In a move questioned by some of the world’s leading wolf researchers, the Obama administration announced plans today to prematurely strip Endangered Species Act protections from gray wolves across most of the lower 48 states, abruptly ending one of America’s most important species recovery programs. The proposal concludes that wolf protection in the continental United States, in place since 1978, is no longer needed, even though there are fledgling populations in places like the Pacific Northwest whose survival hinges on continued federal protection.
“This is like kicking a patient out of the hospital when they’re still attached to life-support,” said Noah Greenwald, endangered species director with the Center for Biological Diversity. “Wolves cling to a sliver of their historic habitat in the lower 48 and now the Obama administration wants to arbitrarily declare victory and move on. They need to finish the job that Americans expect, not walk away the first chance they get. This proposal is a national disgrace and our wildlife deserve better.”
Wolves today occupy just 5 percent of their historic habitat in the continental United States. Today’s proposal means that wolves will never fully reoccupy prime wolf habitat in the southern Rocky Mountains, California and Northeast, and will hinder ongoing recovery in the Pacific Northwest.
The proposal will hand wolf management over to state wildlife agencies across most of the country – a step that has meant widespread killing in recent years. Following removal of protections for wolves in the northern Rocky Mountains and western Great Lakes in 2011, states in those regions quickly enacted aggressive hunting and trapping seasons designed to drastically reduce wolf populations. In the northern Rocky Mountains more than 1,100 wolves have been killed since protections were removed; this year populations declined by 7 percent.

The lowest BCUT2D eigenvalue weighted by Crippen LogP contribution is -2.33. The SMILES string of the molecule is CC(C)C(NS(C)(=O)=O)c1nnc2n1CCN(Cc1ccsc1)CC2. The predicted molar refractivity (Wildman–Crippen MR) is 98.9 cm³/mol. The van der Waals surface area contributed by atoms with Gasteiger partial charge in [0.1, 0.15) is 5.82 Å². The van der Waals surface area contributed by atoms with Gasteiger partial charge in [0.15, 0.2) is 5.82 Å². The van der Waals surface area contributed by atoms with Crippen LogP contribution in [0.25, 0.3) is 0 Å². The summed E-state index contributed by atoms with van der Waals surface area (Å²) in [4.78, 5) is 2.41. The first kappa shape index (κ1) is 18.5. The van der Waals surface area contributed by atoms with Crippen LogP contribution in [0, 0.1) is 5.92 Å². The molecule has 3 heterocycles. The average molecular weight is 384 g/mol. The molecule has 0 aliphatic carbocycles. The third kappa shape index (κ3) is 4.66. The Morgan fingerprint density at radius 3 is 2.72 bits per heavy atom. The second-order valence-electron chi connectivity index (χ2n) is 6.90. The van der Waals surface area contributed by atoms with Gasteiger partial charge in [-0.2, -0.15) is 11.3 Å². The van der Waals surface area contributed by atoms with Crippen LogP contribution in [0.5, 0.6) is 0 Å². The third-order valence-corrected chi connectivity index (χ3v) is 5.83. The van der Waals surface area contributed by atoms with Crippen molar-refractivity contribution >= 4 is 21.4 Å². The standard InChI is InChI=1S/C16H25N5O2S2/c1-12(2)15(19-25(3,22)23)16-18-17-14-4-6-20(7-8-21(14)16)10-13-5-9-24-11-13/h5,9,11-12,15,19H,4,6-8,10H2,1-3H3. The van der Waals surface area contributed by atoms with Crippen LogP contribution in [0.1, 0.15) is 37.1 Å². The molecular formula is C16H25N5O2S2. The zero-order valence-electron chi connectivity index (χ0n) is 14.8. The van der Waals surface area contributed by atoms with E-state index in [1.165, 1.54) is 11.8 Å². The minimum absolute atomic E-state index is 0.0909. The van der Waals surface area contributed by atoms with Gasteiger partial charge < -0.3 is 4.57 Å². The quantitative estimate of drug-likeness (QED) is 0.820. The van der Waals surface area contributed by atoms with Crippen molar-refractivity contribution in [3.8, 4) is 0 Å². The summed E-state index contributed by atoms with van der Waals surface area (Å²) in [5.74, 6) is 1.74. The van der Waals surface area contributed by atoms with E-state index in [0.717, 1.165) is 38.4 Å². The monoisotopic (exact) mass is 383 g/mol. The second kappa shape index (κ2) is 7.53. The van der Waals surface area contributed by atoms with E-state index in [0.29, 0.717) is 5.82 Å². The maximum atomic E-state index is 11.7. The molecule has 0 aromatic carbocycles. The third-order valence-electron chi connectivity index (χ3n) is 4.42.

“By locking wolves out of prime habitat across most this country, this proposal perpetuates the global phenomena of eliminating predators that play hugely important roles in ecosystems,” said Greenwald. “Wolves are well documented to benefit a host of other wildlife from beavers and fish, to songbirds and pronghorn.”
In response to a petition from the Center for Biological Diversity, today’s proposal maintains protections for the Mexican gray wolf as a separate subspecies. Only 75 Mexican wolves roam a recovery area restricted to portions of Arizona and New Mexico. The population has not grown as expected because of a combination of illegal poaching and government mismanagement that requires wolves to be removed from the wild or killed when they leave the recovery area or depredate livestock.
“It’s obvious that Mexican gray wolves continue to need protection and we’re glad they’re getting it,” said Greenwald. “But it is equally obvious that wolves in the Pacific Northwest, southern Rockies, California and Northeast also need continued protection.”